Corruption Watch welcomes ConCourt findings that uphold powers of Public Protector
Issued by Corruption Watch
Corruption Watch applauds today’s Constitutional Court judgment which finds that the rulings of the Public Protector are binding and can only be set aside upon judicial review.
The judgment reinforces the provision in the Constitution for all organs of state to protect and promote the Chapter 9 institutions. This includes taking positive steps to safeguard the efficacy of the Public Protector’s rulings, as well as to defend that office’s principal role of protecting the public against state maladministration.
The court declared the actions taken by the president and the National Assembly to be inconsistent with the Constitution and invalid, and ordered the National Treasury to quantify the amount which the president must personally repay to the fiscus as a result of non-security related features at his homestead in Nkandla. The court took great care in setting forth the special duties of the president as head of the national executive and of Parliament in giving effect to the findings made by the Public Protector in the interest of our constitutional democracy, the rule of law and the fight against corruption.
The court’s ruling is a resounding vindication of jurisdiction and centrality of the Public Protector in protecting our most fundamental constitutional values. The court characterised the Public Protector as an independent and essential fighter against public maladministration.
David Lewis, executive director of Corruption Watch, commented: ‘We are naturally delighted that the Court has decided that the findings of the Public Protector are binding, an outcome that we have consistently contended for in both the Supreme Court of Appeal and the Constitutional Court. However, we also contend that, the legal position aside, the president has always been under an ethical obligation to defend and promote the work of Chapter 9 institutions like the Public Protector, an obligation that he and senior ministers of state have long flouted.’ Corruption Watch has mounted a campaign, Bua Mzansi or Speak Up, South Africa, encouraging and enabling the public to participate actively in the process of appointing a new public protector to replace Advocate Thuli Madonsela, whose term of office expires in October this year.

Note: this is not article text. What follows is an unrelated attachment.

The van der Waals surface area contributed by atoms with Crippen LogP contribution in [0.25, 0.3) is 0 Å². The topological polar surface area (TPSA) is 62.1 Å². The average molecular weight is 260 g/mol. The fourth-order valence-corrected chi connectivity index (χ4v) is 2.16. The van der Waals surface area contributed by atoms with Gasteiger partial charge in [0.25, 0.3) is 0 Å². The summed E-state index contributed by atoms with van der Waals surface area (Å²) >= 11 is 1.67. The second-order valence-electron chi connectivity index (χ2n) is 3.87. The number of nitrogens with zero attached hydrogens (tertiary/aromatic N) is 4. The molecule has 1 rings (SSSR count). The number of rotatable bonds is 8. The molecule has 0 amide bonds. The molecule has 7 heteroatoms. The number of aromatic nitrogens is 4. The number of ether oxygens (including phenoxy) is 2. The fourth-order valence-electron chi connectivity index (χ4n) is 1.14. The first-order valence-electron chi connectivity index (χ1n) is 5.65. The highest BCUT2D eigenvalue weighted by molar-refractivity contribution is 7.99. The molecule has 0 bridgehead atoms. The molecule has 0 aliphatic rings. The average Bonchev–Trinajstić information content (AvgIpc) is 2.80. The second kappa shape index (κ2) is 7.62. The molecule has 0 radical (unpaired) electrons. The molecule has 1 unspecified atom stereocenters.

Lewis commented: ‘The court’s findings underline the imperative to ensure that the next public protector is an equally robust defender of the public against state abuse and maladministration. The stakes surrounding the appointment of a new public protector are considerably raised by the recent announcement that the Public Protector will be investigating state capture in response to on-going revelations concerning the relationship between the Gupta and Zuma families.”
Thuli Madonsela’s term of office has underlined how important it is that the public protector be a person of integrity and courage, added Lewis. “Our campaign is directed at ensuring that Parliament and the president apply these criteria when selecting the next public protector.”
Corruption Watch will continue to exert its influence and add its voice to matters involving corruption at all levels of public administration. In so doing, its work will support and reinforce the critical role of the public protector in combatting corruption and countering the levels of impunity and lack of accountability that allow corruption to flourish.
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